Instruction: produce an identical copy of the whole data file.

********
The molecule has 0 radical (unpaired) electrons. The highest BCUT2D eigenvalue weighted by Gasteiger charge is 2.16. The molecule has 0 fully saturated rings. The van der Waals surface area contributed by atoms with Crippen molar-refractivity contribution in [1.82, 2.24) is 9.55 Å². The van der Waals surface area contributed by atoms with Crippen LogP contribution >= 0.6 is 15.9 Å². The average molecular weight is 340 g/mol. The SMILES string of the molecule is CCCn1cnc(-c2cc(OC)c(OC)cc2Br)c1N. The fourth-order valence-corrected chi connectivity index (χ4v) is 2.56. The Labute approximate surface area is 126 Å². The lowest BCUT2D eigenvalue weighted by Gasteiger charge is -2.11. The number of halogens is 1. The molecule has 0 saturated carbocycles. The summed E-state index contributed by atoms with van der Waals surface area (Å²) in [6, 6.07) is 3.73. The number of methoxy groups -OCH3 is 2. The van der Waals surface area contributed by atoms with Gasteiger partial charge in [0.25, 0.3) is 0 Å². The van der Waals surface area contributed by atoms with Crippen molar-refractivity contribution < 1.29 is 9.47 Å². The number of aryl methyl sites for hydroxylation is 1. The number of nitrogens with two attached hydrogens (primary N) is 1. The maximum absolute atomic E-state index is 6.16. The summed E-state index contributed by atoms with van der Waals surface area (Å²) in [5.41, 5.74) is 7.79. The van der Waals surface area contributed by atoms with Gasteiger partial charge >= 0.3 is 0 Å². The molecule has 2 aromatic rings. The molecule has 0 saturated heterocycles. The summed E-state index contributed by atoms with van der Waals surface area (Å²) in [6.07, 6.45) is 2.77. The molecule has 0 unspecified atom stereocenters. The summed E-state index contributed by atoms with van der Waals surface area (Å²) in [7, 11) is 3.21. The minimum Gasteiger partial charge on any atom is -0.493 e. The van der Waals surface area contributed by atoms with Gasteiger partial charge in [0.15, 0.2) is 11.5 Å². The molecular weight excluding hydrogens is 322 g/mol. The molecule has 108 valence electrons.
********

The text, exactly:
The molecule has 0 radical (unpaired) electrons. The highest BCUT2D eigenvalue weighted by Gasteiger charge is 2.16. The molecule has 0 fully saturated rings. The van der Waals surface area contributed by atoms with Crippen molar-refractivity contribution in [1.82, 2.24) is 9.55 Å². The van der Waals surface area contributed by atoms with Crippen LogP contribution >= 0.6 is 15.9 Å². The average molecular weight is 340 g/mol. The SMILES string of the molecule is CCCn1cnc(-c2cc(OC)c(OC)cc2Br)c1N. The fourth-order valence-corrected chi connectivity index (χ4v) is 2.56. The Labute approximate surface area is 126 Å². The lowest BCUT2D eigenvalue weighted by Gasteiger charge is -2.11. The number of halogens is 1. The molecule has 0 saturated carbocycles. The summed E-state index contributed by atoms with van der Waals surface area (Å²) in [6, 6.07) is 3.73. The number of methoxy groups -OCH3 is 2. The van der Waals surface area contributed by atoms with Gasteiger partial charge in [0.25, 0.3) is 0 Å². The van der Waals surface area contributed by atoms with Crippen molar-refractivity contribution < 1.29 is 9.47 Å². The number of aryl methyl sites for hydroxylation is 1. The number of nitrogens with two attached hydrogens (primary N) is 1. The maximum absolute atomic E-state index is 6.16. The summed E-state index contributed by atoms with van der Waals surface area (Å²) in [5.41, 5.74) is 7.79. The van der Waals surface area contributed by atoms with Gasteiger partial charge >= 0.3 is 0 Å². The molecule has 2 aromatic rings. The molecule has 0 saturated heterocycles. The summed E-state index contributed by atoms with van der Waals surface area (Å²) in [6.07, 6.45) is 2.77. The molecule has 0 unspecified atom stereocenters. The summed E-state index contributed by atoms with van der Waals surface area (Å²) in [7, 11) is 3.21. The minimum Gasteiger partial charge on any atom is -0.493 e. The van der Waals surface area contributed by atoms with Gasteiger partial charge in [0.15, 0.2) is 11.5 Å². The molecular weight excluding hydrogens is 322 g/mol. The molecule has 108 valence electrons.